Premarital agreements (also called “ante-nuptial” agreements) are legally-binding contracts entered into by an engaged couple prior to marriage. Prenuptial agreements accomplish the twin goals of asset protection and guaranteeing inheritance by children of a prior marriage. They can be vital estate-planning and wealth-preservation tools.
These agreements give each party the same rights and treat both identically. The purpose of a premarital agreement is to modify or waive these marital rights before they accrue.
Marriage confers certain rights on the parties, including the right to claim one-third of the spouse’s estate at death (regardless of the terms of the deceased spouse’s Will) and certain rights in the other’s real estate. As a result, the party owning the real estate cannot sell or mortgage it without both spouses’ signatures on the deed or loan documents.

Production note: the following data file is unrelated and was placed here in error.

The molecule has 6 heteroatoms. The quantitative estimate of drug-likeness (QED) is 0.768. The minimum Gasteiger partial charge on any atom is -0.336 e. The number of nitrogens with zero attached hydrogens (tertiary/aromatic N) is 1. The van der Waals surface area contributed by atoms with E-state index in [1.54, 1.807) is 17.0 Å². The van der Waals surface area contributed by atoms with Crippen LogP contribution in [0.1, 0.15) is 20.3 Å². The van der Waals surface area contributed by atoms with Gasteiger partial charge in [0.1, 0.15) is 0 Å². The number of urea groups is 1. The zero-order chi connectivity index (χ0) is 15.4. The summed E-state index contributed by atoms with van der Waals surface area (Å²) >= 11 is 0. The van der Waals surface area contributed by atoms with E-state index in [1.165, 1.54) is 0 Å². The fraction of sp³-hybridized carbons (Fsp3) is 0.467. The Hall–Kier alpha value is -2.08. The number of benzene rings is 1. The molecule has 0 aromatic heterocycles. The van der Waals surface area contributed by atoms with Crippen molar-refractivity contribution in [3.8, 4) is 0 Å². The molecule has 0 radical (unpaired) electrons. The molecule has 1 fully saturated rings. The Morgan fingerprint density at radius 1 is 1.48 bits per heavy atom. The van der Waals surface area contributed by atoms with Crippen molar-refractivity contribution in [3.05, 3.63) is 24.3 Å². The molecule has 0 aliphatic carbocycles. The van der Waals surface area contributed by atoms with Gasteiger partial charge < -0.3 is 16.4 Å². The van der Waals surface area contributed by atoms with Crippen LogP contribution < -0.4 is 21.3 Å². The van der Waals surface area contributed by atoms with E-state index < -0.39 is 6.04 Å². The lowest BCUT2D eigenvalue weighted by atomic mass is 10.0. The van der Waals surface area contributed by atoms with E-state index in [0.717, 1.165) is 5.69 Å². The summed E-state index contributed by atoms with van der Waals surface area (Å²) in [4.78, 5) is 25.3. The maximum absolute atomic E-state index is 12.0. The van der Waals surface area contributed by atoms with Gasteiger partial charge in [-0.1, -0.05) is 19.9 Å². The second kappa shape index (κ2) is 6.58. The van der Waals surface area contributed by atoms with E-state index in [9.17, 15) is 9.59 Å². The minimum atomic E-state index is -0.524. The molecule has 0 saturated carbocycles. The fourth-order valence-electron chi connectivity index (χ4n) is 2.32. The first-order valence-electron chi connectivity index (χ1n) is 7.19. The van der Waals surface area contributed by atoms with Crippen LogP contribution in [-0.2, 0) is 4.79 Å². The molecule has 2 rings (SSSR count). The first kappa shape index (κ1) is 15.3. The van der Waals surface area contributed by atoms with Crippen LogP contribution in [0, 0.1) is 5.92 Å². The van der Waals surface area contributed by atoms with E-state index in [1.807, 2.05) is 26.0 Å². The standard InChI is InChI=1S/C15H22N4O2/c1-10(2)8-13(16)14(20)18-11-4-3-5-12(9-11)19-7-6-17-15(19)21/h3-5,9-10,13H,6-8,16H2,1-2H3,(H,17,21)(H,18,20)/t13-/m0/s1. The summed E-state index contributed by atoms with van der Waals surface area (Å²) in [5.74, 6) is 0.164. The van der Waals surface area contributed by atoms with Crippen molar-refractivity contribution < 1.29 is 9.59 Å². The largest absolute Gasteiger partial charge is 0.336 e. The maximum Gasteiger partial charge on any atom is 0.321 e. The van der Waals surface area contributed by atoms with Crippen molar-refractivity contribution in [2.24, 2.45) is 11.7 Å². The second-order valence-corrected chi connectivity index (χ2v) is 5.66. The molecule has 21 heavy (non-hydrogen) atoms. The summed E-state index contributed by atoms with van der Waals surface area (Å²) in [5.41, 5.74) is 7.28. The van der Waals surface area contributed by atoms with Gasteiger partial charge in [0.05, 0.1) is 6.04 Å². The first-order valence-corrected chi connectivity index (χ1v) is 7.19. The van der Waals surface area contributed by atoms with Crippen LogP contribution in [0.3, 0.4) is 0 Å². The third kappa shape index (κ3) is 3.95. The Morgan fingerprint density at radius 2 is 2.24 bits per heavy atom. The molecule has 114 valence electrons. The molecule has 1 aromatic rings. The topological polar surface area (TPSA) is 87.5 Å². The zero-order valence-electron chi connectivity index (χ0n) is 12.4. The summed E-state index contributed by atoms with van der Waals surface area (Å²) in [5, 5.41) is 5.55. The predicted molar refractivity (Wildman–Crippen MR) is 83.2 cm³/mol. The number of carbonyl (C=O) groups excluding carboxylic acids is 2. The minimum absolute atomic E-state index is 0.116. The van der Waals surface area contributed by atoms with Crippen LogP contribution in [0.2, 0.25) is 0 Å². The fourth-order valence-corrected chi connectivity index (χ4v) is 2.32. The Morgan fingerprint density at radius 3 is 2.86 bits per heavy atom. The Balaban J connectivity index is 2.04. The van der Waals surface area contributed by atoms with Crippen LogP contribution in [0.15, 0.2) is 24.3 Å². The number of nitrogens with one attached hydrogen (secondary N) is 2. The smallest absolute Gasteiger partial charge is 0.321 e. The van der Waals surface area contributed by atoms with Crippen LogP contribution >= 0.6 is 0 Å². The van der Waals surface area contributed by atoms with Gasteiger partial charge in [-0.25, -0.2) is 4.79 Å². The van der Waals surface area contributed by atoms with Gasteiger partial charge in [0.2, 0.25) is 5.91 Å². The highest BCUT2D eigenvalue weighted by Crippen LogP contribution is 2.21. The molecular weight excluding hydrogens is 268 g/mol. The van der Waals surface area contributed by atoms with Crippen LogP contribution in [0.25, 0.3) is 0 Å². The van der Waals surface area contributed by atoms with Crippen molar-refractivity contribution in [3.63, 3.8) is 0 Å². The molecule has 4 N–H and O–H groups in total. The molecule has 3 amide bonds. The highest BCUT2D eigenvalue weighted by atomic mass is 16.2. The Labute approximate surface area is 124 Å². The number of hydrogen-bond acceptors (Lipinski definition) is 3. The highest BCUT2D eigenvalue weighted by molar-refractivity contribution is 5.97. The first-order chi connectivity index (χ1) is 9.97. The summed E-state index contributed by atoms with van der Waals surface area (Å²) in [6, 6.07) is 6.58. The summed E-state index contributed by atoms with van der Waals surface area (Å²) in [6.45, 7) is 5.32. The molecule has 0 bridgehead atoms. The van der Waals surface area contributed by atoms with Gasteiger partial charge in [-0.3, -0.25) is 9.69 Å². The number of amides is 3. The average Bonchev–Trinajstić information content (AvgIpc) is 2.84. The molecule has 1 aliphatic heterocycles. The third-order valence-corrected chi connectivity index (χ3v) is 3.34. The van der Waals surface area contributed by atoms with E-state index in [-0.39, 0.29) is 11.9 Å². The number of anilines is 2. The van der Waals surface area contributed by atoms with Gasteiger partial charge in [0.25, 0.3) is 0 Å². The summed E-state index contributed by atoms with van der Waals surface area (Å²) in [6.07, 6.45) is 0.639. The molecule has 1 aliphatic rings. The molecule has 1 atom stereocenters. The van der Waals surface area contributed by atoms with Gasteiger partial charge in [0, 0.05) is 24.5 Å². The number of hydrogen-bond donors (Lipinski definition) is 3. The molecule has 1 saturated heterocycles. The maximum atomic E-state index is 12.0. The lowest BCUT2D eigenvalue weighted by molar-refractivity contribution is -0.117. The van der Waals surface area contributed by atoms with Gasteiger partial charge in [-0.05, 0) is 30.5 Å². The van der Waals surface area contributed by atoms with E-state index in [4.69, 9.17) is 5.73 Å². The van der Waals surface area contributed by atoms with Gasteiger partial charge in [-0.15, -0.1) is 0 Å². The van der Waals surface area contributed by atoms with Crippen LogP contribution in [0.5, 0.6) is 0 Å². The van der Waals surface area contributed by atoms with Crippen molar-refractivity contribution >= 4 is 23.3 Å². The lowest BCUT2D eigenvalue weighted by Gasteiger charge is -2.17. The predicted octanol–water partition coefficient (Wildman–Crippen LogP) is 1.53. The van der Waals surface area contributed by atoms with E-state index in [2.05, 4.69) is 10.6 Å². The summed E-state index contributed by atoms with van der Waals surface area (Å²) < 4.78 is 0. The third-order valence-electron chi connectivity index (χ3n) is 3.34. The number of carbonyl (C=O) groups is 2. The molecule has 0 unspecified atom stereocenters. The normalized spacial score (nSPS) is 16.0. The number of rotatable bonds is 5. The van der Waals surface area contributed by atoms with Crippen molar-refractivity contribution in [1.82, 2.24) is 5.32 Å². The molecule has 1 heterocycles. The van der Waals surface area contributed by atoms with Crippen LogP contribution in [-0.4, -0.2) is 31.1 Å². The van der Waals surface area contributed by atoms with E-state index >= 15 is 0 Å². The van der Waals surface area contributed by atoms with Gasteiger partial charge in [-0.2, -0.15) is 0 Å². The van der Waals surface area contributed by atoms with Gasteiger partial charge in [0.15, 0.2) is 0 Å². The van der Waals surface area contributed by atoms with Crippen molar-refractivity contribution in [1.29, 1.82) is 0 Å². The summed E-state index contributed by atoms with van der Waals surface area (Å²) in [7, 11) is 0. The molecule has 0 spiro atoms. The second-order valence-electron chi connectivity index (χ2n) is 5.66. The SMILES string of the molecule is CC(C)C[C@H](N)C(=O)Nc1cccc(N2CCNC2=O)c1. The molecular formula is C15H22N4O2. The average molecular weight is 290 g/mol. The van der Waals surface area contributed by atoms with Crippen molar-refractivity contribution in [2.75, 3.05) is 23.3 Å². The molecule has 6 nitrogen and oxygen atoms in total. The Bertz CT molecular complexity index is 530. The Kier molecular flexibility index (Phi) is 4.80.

Iowa law requires that each party be separately represented by an attorney at the time a premarital agreement is drafted and signed. As a result, the agreement is generally unassailable after marriage. Iowa courts have looked unfavorably on a spouse who claims that he or she was “coerced” into signing a premarital agreement. The contract will be binding.
Previously thought of as a legal vehicle for only the wealthy, premarital agreements have become a popular and effective vehicle for people looking to protect their assets. These agreements are becoming more commonplace as people attempt to protect the potential inheritance of their children. Such an agreement, when properly prepared, can accomplish this and allow the wishes of your Will to be followed.
The attorneys at Abendroth Russell Barnett Law Firm can answer questions to see if a premarital agreement is right for you.